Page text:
The vineyard is about 5 miles inland and Montes have the region – or sub region – to themselves. The vines are planted at around 150 metres above sea level and that modest height helps the maritime influence. Interestingly, although they do grow Davis Clone 1, they also grow some French Sauvignon Blanc clones.
The vintage was cool for Chile, which delayed the hardest by some twelve days. The juice was fermented in stainless steel tanks at low temperatures – between 10˚ and 12˚C – and the wine was aged on the lees for 6-8 months.
I loved this too, it was piercingly fresh and lively with a zesty lime aroma, pink grapefruit, a touch of tomato stem, some stony mineral notes and a whiff of the sea, or something saline anyway. The palate was more brisk and zingy with piecing acidity and crunchy green fruit as well as something like snow peas. Interestingly it had twice as much sugar as the Leyda wine – 4.62 grams per litre as opposed to just under 2 – but it didn’t show because of the refreshingly high acidity. This was delicious, very refreshing and made a wonderful aperitif and went superbly with spicy food – 92/100 points.
Errazuriz are another great producer who produce a wide range of high quality wines. They were founded in 1870 and remain family owned, but for the last 20 years or so have focussed on finding the best vineyard sites for specific grape varieties. For white wines this increasingly means they grow their grapes in their Manzanar Vineyard in the cool coastal area of the Aconcagua Valley where the Aconcagua River empties out into the Pacific just north of the holiday resort of Viña del Mar, itself just to the north of Valparaiso.
The wine is fermented in stainless steel tanks at low temperatures using aromatic yeast and was aged on the lees for three months to give more weight and complexity.
This cool, coastal area, which produces lovely Sauvignon and Chardonnay – as well as Pinot Noir and Syrah, is pretty new, but the results are extremely good. Like Montes, Errazuriz grow a range of Sauvignon clones and they manage to produce an incredibly fresh and lively wine with zesty citrus aromas, fresh, leafy herbs, tomato stem, lemon grass and a touch of passion fruit. The palate was bone dry, with crisp acidity, something salty, taut minerality and zesty green fruit. This is a bracing and refreshing Sauvignon that makes a superb aperitif and is perfect with smoked salmon, goats cheese and any light meal or seafood. I enjoyed it very much – 91/100 points.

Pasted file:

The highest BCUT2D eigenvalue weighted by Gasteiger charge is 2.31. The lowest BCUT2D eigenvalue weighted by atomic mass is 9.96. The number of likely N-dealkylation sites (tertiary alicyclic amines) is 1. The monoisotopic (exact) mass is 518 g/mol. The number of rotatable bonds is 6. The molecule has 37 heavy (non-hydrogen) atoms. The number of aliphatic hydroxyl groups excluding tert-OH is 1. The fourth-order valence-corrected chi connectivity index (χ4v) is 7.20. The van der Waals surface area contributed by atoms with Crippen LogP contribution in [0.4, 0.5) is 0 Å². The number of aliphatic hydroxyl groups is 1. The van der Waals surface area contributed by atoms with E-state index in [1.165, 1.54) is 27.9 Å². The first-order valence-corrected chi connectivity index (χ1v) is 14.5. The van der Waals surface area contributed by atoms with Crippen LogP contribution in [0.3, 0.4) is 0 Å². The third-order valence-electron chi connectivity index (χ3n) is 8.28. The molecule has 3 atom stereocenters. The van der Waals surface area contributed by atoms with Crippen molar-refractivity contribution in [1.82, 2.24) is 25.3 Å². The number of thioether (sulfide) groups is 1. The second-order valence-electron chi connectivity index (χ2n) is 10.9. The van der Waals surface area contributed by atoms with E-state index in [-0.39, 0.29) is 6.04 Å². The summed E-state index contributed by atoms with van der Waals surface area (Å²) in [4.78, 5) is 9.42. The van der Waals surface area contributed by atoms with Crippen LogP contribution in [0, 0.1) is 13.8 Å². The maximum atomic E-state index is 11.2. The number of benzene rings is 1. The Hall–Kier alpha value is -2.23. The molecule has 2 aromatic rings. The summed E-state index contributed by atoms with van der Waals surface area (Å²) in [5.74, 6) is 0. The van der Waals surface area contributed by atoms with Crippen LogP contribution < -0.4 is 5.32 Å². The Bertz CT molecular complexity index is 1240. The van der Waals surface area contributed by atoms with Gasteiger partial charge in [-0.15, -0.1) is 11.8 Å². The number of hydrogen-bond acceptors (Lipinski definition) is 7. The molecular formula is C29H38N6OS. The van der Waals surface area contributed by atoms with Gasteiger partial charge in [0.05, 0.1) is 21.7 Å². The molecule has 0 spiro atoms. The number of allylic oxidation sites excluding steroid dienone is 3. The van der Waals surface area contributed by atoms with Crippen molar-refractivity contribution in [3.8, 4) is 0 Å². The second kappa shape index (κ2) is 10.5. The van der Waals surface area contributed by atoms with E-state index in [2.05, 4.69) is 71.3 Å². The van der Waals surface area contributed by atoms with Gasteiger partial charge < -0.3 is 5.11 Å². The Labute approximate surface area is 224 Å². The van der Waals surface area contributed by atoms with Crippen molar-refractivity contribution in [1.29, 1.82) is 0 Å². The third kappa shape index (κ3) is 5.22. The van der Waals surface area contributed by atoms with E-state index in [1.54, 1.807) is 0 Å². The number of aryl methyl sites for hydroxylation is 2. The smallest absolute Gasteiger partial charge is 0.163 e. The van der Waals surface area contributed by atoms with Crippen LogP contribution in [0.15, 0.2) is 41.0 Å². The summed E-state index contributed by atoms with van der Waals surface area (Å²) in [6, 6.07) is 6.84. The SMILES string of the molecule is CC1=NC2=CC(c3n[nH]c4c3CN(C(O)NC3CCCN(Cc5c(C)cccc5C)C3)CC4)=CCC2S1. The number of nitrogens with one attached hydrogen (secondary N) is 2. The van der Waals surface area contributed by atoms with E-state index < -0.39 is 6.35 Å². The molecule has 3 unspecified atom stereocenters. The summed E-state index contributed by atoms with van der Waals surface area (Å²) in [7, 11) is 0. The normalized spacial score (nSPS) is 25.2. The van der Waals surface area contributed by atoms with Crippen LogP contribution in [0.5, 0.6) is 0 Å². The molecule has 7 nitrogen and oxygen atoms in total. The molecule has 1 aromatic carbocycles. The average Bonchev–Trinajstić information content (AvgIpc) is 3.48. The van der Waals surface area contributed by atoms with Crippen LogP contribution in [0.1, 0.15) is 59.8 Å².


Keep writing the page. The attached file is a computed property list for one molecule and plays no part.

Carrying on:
I would add that the less expensive Errazuriz Estate Series Sauvignon Blanc, also from the Aconcagua Valley, is also a very good wine.
Available in the UK for around £12 per bottle from:
Waitrose, Winedirect, The Vinorium, Cheers Wine Merchants, Stone, Vine & Sun, Corking Wines, Hawkshead Wines, The Drink Shop and HTF Wines.
For US stockists contact Vintus, Errazuriz’s importer.
In the interests of total disclosure I must mention that I sometimes do some work for Viña Errazuriz, however the above is my honest and unsolicited opinion.
All three of these were very good wines indeed, but what made them especially interesting is all of them came from wine regions that simply didn’t exist 20 years ago. So many things that we take for granted in modern wine are actually really new and just go to show that there are almost certainly plenty of other new regions just waiting to be discovered.